TO Molefe

If Vodacom were an ethical company...

2014-07-07 12:03

TO Molefe

From now on, I'll be moving every copy I come across of former Vodacom CEO Alan Knott-Craig's autobiography to a special shelf in the fiction section. Libraries, book stores, wherever - the books must be moved. The autobiography belongs there, right next to drug-cheat Lance Armstrong's It's Not About The Bike and other works of literary forgery.

In his book, Second Is Nothing, Knott-Craig claims the invention of Vodacom's Please Call Me service came about by chance - a version of events the South Gauteng High Court last week dismissed as nonsensical and completely implausible.

This was one of the many damning pronouncements the court issued on Knott-Craig's proclivity for fictionalised versions of how the service was invented.

The court had been approached by a former trainee accountant at Vodacom, Nkosana Makate, to compel the company to pay him his fair share of the advertising and call revenue the service has generated. Up to now, Vodacom has refused and dishonestly relied on technicalities to weasel out of an obligation an ethical company would have settled a long time ago.

Lies fall apart

The story, according to Knott-Craig, is that he and a colleague, Phil Geisser, one day saw a Vodacom security guard trying to get another guard's attention. When that failed, the guard called his buddy on his mobile phone. Seeing this somehow inspired Knott-Craig to speak to another colleague immediately about creating a free Please Call Me service, which went on to generate hundreds of millions in advertising and call revenue.

But this version of events fell apart when Knott-Craig was cross examined in court and further evidence was presented.

To start with, when the service was launched in 2001, Geisser sent an e-mail to the entire company acknowledging that Please Call Me was Makate's idea. And managing director Andrew Mthembu did the same in the company's newsletter a month later.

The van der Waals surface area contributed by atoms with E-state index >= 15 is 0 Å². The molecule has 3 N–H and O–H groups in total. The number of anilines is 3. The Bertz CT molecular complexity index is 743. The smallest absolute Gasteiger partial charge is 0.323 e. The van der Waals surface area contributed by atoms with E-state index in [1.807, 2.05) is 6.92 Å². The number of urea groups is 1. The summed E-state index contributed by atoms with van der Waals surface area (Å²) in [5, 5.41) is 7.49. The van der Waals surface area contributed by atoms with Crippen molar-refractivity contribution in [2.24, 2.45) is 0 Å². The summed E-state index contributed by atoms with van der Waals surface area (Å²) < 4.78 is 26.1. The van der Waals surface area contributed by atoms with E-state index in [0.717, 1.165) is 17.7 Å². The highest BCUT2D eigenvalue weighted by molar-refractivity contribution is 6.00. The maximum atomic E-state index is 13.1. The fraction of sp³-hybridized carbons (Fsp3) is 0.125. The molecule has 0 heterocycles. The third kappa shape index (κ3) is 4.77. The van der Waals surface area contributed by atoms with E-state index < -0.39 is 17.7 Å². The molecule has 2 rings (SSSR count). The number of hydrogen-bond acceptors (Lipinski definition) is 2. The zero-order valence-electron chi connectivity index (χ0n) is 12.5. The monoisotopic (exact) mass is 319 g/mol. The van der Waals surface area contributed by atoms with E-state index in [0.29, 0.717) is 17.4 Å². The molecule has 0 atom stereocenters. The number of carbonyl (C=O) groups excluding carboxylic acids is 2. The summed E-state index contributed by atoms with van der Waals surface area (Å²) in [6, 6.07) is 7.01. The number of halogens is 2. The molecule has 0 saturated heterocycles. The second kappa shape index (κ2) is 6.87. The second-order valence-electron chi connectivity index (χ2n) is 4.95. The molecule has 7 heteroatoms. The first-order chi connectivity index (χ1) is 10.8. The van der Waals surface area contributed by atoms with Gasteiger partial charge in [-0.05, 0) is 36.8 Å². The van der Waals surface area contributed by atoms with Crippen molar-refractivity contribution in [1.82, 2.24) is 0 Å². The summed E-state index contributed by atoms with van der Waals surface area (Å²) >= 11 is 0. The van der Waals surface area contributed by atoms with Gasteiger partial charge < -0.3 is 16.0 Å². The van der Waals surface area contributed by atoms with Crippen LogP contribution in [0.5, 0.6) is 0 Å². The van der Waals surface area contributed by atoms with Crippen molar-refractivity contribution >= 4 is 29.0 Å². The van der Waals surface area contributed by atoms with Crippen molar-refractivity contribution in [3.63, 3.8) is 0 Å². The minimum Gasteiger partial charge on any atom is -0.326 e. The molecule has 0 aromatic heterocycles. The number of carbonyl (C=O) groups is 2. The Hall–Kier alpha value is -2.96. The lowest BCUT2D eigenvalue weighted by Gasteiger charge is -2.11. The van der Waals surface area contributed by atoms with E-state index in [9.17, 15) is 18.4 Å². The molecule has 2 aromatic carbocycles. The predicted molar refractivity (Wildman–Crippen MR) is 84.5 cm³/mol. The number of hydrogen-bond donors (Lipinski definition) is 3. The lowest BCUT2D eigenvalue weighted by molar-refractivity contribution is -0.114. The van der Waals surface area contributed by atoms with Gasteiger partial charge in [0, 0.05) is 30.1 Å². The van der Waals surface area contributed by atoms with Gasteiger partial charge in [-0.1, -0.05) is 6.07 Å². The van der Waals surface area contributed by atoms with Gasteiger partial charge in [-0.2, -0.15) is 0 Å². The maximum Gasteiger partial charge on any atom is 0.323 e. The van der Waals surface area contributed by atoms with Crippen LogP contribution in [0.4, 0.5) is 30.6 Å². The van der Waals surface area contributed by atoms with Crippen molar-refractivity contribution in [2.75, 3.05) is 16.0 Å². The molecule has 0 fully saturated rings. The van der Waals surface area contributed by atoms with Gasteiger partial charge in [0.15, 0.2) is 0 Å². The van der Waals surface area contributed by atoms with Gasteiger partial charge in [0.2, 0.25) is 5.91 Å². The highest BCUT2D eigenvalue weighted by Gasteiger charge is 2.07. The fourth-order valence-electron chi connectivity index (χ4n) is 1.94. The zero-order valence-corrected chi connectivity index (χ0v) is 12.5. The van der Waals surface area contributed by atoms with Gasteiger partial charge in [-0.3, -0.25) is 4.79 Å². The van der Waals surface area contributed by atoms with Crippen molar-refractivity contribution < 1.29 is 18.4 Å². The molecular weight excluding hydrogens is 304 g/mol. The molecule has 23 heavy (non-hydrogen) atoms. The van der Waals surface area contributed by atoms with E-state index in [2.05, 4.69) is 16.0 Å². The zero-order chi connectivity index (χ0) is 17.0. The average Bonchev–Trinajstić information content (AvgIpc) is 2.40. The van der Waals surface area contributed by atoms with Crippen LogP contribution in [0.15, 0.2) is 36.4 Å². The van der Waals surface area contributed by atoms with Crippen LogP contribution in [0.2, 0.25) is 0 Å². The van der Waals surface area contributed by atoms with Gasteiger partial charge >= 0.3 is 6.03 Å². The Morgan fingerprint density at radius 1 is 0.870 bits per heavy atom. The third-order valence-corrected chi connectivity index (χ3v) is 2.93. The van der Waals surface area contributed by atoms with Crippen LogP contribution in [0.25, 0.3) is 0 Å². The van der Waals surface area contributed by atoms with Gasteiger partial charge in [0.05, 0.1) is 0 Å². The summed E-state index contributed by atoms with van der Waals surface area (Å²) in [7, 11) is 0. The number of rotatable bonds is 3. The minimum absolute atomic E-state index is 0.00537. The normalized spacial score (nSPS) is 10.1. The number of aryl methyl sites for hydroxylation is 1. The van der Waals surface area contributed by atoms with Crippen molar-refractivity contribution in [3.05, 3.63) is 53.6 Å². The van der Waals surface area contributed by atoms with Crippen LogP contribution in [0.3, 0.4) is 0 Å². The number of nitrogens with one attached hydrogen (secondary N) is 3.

Knott-Craig told the court rather unbelievably that he saw neither the e-mail nor the newsletter until 2009, even though the newsletter carried an article supposedly written by the CEO himself.

Vodacom's lawyers presented the court with an email from Geisser written in 2009 in which he agrees with Knott-Craig's version. But, in this newer version, which contradicts Geisser's e-mail from 2001, the two security guards did not have airtime.

The judge asked how, then, was it possible for one guard to call the other, as claimed in Knott-Craig's version, if neither had airtime? And how could Geisser and Knott-Craig, who were observing from an office far away, have possibly known that the guards did not have airtime?

They couldn't, that's how. That's why the judge found that the most probable story is that these two men knowingly conspired and fabricated a story to salvage Knott-Craig's reputation as a technology pioneer and so that Vodacom wouldn't have to pay Makate.

Love conquers airtime

The real story of how Please Call Me came to be is a lot more romantic than the fictionalised version Knott-Craig popularised.

Makate came up with the idea from being in a long-distance relationship with a university student who'd later become his wife. At the time, however, she seldom called him. She didn't even "buzz" him (call and hang up before he answered).

Makate didn't know if it was because she was not interested, or if she didn't have airtime. When it turned out to be the latter, he realised that there were millions of other people in the country in similar situations, so he came up with what he called the "Buzz Option". He took the idea to his employer Vodacom, who came up with the technological underpinnings and launched the service as Please Call Me.

In an interview last year, Knott-Craig conceded that Please Call Me was Makate's idea. But he tried to make it seem as though "the youngster" was expecting a cut of Vodacom's revenue just for doing his job. But that's just not so. Makate was hired as an accountant, not a product developer.

Vodacom is smoking its socks if it expects to freely profit from product ideas devised by its non-product development employees.

It's these kinds of technicalities, whether real or imagined, that Vodacom and its former CEO have tried to exploit. And ultimately it is technicalities that saw the court dismiss Makate's case against the company.

Makate is appealing and, from my reading, the law of contract is on his side on both of the technicalities that saw the case dismissed. I hope, though, that Vodacom comes to its senses before the matter is brought before the Supreme Court of Appeal.

In its handling of the case, it has thus far failed to live up to the ethical business practices claimed in its integrated report and other marketing bumf. Instead, the company and its former CEO have tried to characterise Makate as greedy and his demands exorbitant. However the truth is that this description is more aptly applied to Vodacom and Knott-Craig.

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